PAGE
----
1 Lent B 2021: Don’t wait for the angels

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I’m starting all over again.
This is a second stab at a sermon,
the first one just didn’t seem right.
It may have been okay
if we weren’t in our eleventh month
of a pandemic
but context is everything. Right?

We don’t need the Holy Spirit to drive us
out into the wilderness
because we have been wandering it for awhile.
We just want “the other side.”

We’re like those ancient escaped slaves
brought by Moses through the wilderness
to the far banks of the Jordan River.
They could look across that small
meandering boundary but weren’t allowed to cross.
They had to sit down
and listen to another sermon
when right across the muddy way
was a land of milk and honey.

Slowly but surely,
chaotically and maddeningly,
we are getting vaccines.
Hope for “the other side” is named
as “July” or “the end of the summer”
or ”by next fall.”
But we are here, on this side,
with the threat and memories
of sickness, variants, and death.
For many of us loved ones are far away,
even if we can see them through plasma screens.
Good friends must keep a distance
and smiles go unseen.
Favorite cafes, bars, and restaurants
have closed.
We are close and yet so very far.

For some of us
the wilderness is knowing that our pain
is so much less than most people’s suffering.

Millions and millions and millions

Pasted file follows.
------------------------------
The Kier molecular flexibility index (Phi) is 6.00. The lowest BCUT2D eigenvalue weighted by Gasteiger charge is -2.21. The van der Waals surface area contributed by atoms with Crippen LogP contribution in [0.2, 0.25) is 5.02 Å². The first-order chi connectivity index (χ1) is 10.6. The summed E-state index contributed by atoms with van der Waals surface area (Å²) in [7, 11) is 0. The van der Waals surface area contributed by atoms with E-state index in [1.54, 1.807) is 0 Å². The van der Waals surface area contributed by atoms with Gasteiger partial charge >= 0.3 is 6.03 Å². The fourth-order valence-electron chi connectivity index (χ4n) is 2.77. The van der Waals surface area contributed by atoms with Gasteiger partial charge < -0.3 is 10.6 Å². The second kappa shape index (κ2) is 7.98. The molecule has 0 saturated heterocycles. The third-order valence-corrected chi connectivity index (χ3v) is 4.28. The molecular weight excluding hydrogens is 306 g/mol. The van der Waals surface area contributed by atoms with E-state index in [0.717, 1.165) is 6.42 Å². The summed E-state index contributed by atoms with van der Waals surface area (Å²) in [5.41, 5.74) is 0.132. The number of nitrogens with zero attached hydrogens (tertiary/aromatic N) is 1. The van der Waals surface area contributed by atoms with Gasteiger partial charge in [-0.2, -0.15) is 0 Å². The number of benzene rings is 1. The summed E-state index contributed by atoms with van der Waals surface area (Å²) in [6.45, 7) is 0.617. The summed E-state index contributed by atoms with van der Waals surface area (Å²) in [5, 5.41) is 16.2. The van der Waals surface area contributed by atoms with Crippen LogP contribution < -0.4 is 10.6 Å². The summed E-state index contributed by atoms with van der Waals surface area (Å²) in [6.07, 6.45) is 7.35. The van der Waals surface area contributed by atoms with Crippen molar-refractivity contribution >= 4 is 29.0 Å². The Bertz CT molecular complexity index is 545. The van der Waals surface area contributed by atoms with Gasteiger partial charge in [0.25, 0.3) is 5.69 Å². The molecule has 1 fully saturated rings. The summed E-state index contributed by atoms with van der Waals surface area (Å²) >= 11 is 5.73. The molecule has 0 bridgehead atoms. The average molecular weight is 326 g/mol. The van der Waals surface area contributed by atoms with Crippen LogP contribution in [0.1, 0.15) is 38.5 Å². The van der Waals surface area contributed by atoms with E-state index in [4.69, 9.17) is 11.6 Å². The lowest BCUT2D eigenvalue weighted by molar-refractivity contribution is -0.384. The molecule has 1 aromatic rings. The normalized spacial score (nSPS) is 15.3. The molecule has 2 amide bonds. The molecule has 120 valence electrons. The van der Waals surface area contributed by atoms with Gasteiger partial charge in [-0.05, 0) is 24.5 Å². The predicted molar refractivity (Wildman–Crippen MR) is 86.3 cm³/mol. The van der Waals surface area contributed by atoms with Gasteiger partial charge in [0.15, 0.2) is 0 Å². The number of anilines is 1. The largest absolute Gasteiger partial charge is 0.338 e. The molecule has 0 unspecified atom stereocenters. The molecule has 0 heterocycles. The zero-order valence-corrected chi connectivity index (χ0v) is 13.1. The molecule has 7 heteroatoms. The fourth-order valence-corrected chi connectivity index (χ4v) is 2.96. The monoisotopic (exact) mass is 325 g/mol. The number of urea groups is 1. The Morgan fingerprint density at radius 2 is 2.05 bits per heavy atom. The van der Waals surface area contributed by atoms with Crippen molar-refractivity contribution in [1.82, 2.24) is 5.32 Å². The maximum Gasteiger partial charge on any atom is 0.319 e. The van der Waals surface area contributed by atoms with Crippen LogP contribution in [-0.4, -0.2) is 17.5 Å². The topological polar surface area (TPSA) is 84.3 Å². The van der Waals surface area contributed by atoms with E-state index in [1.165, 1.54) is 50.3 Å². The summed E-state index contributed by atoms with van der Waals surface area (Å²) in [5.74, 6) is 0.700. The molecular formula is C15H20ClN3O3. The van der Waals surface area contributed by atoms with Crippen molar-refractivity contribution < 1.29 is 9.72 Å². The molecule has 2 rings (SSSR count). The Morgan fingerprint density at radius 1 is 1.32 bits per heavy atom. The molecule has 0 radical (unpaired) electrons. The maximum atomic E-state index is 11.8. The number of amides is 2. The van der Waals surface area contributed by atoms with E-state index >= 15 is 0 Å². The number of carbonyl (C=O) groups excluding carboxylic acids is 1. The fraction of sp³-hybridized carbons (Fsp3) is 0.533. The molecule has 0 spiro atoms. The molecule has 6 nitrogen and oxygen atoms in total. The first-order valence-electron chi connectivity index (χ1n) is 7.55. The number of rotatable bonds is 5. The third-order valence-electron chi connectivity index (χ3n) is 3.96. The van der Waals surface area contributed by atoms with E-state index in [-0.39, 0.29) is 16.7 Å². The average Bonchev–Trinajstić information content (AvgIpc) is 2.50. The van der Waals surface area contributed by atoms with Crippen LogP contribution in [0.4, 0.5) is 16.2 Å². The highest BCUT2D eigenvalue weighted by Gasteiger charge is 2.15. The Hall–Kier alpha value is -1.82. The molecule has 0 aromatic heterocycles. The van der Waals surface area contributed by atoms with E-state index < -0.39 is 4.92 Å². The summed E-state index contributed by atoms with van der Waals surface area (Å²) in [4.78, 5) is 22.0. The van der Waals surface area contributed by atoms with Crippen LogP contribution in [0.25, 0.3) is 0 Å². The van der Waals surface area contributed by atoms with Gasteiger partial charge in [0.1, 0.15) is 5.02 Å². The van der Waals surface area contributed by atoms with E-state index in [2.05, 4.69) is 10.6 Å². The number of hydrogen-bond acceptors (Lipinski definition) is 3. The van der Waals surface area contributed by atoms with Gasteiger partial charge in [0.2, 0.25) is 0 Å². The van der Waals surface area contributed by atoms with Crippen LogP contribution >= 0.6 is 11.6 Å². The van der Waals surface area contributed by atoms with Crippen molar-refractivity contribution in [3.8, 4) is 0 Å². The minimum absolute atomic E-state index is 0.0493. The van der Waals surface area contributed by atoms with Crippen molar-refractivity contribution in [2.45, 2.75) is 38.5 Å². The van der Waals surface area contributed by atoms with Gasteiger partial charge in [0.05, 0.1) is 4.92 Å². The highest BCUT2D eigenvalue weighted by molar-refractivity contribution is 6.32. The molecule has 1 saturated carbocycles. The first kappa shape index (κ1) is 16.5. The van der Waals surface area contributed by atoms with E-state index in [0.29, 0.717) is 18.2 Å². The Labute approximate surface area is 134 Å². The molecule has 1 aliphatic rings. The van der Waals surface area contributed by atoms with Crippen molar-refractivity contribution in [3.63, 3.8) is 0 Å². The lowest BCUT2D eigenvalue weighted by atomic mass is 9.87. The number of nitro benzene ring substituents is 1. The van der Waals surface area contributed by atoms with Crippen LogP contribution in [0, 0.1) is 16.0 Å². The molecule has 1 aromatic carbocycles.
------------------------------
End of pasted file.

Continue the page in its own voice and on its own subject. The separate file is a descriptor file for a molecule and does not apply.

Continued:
have lost work,
live tenuously in the shadow of back rent
and food lines, or worse.
Around the world the pandemic
has only deepened the isolation
of those suffering extreme deprivation.

We see it,
know about it,
do not live it and
are far from doing anything about it.
In that scenario,
we are in the land of milk and honey
looking back across the Jordan
at those still in the wilderness.

Yet, somehow,
we feel as though we are wandering
in the wilderness still.
And we are.
Such is the strangeness of this time.

Obviously the boilerplate for Lent
comes from the gospel story
about Jesus in the wilderness for forty days.
But he got angels waiting on him. No fair!

There is yet another thing to notice about that story,
at least in Mark,
and it is a parfait of love and suffering.

First he has a private religious experience.
A voice in his head (remember, in Mark
only Jesus hears the voice),
tells him he is beloved.

That peak spiritual and emotional embrace
is followed by some kind of harsh wind
that transports him to a wild and desolate place.
It wasn’t a polite invitation to Lent,
it was coercion.

In the midst of a wildness,
home to beasts and the darkness of his shadows,
he gets some TLC from angelic counter-forces.

Then, after surviving that,
his spiritual mentor and a prophet like him,
is arrested.
So from the spiritual high
of an intense experience of both light and dark,
he now has to decide whether the risks are worth it.
Apparently he does, and goes off preaching.

Just as an aside, Mark is an economic story-teller.
He describes all of that action in seven sentences.
Our tradition lumps Mark in with Matthew and Luke
and so we lose Mark’s point of view.